MYI “Leapers” came to the project with differing intellectual curiosities and political positions. Our first objective was to determine the direction, means, and purpose of our learning: we agreed that inquiry should be student-led, that I—as facilitator—would supply materials, respond to comments and questions, provide occasions for Leapers to meet, and develop a sustained and probing dialogue with each student. The broad diversity of the Leap projects I’ve directed since September makes it difficult to elaborate on any particular one. Among other subjects, Leapers are currently exploring the cross-section of Indigenous sovereignty and black liberation, mass incarceration, pedagogical and juridical frameworks of restorative justice, the politics of movements such as Black Lives Matter and Fight for 15, the Puerto Rican debt crisis and other manufactured regimes of austerity, and the juncture of capitalism and environmentalism.
What unites Leapers is a shared commitment to learning as a form of social activism. They understand that the specific concerns, denials, and oppressions that frame each learning journey are connected, born of unjust political and economic systems. For example, Leapers reading about the contemporary crisis of mass incarceration have recognized the links between today’s hyper-imprisonment of poor urban youth of color and campaigns of state repression unleashed against the civil rights movement of the 1950s and 1960s. Other Leapers identified a provocative intersection between food justice and criminal justice when in the wake of Freddie Gray’s death whole Baltimore neighborhoods (essentially food deserts) went hungry because corner stores and fast food chains were damaged or looted.
This awareness was not immediate; rather it evolves, continually, in dialogue with one another and through involvement with activist communities. In January, for example, Leapers welcomed Dr. Johnny Williams, community organizer and Assistant Professor of Sociology at Trinity College, Hartford. The professor’s talk, which considered the insidious effects of capitalism and the potential of socialism as an alternative means of organizing society, offered one conceptual framework for their projects. His visit was a kind of intellectual initiation in that he challenged many cherished and naive notions Leapers held, notably their near-unanimous and uncritical devotion to Barack Obama.
The sincere embrace of our learning community by the Leap team, including Naomi Klein, Avi Lewis, Katie McKenna, Bianca Mugyenyi, and Jody Chan, has been heartwarming. All the way from Toronto, we’ve received notes of encouragement, copies of the This Changes Everything book and documentary, and a digital message showcasing the team’s engagement with our questions. Klein’s invitation to contemplate how a justice-based transition away from fossil fuels might offer a solution for keeping more people out of jail, mentioned at the beginning of this piece, prompted a useful return to the concrete demands of the manifesto; still, in my view, her inquiry goes beyond the text and is provocative in ways not specifically addressed by the document. Prison, more than any other carceral system, warehouses—in dramatic and draconian terms—the outcomes of pervasive social inequities (homelessness, stateless-ness, illiteracy, poverty, addiction, marginalization, joblessness, criminality) that the state has caused and refuses to address. By posing her question of social transformation to young people whose very lives embody the foreclosure of restorative, justice-based frameworks and solutions, Klein practices the kind of revolution in thinking—the broad consciousness, deep empathy, the reaching across divides—that is essential in any effort to build a more righteous world.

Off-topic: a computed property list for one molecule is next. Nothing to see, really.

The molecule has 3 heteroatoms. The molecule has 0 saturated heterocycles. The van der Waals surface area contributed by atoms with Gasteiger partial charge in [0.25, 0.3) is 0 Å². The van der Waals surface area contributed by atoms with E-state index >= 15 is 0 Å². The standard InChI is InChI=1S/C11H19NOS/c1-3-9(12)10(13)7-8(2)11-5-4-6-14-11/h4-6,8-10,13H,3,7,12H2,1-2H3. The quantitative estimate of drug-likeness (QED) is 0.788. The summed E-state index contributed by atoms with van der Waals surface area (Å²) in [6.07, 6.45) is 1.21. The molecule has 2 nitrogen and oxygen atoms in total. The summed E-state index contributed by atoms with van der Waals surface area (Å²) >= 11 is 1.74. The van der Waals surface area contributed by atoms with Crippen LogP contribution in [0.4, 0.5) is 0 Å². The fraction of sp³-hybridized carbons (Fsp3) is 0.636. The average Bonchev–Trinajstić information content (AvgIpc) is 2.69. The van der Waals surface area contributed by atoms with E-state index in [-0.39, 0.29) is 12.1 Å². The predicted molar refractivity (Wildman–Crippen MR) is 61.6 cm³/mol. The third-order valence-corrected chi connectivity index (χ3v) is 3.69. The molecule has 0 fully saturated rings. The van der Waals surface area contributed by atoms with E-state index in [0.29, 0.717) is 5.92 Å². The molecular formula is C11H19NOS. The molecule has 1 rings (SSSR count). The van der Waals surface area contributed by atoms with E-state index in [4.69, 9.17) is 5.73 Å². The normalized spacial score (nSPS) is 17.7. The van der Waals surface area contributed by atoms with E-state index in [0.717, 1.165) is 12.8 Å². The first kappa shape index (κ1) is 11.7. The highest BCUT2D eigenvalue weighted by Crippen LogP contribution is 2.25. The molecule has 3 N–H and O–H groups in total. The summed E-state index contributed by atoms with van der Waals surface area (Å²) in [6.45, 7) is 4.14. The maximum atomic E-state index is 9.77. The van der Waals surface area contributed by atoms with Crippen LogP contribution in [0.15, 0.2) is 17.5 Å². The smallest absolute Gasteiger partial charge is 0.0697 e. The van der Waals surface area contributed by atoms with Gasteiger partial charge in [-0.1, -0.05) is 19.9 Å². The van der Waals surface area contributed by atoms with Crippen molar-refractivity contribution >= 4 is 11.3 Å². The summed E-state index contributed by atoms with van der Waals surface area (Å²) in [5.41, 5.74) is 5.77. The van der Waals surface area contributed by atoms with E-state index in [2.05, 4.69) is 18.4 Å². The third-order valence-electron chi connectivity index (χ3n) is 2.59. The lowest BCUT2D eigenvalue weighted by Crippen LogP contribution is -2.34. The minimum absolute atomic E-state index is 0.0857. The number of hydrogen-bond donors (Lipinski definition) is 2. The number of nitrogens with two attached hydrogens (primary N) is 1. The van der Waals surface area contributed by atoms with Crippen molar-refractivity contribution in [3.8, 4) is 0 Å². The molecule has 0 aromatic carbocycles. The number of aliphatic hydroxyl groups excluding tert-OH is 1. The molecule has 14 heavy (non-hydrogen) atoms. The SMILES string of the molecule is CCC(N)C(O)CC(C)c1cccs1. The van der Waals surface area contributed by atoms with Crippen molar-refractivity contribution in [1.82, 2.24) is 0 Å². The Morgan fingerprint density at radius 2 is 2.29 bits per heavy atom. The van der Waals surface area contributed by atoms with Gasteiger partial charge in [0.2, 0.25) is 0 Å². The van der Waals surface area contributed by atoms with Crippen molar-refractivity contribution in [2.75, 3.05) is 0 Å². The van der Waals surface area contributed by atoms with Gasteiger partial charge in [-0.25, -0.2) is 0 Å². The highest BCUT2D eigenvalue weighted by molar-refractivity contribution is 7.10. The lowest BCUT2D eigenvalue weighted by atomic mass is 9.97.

I opened this piece with the Leap—MYI mission statement, an avowal (written by students) of our commitment to pedagogical activism and to the shared aims and growing solidarity of social movements around the world. Currently, our group is planning events for the remainder of the academic year, which will unite our learning with justice work beyond Manson’s prison walls—including documentary film screenings, a letter-writing campaign, and efforts to collaborate with the Regional Youth Adult Social Action Partnership. In response to writer and activist Shaun King’s appeal, Leapers will join the Injustice Boycott in pressuring the New York state legislature to “Raise the Age” of mandatory adult criminal prosecution from sixteen to eighteen. We do this in solidarity with the family of Kalief Browder, the African-American teenager who spent three disastrous years at Rikers Island awaiting trial—in solitary confinement for much of that time—for allegedly stealing a backpack when he was sixteen. Kalief was released in 2013, after his charges were finally dropped. Two years later, he committed suicide.
We will continue until May—both individually and collectively—to interrogate the challenges and demands of the Leap Manifesto, to recognize this ecological moment for its moral possibilities. These are bold measures taken by students newly conscious of resistance politics, and they are transgressive measures running counter to the severe and quotidian conditions that confine our lives and limit our visions.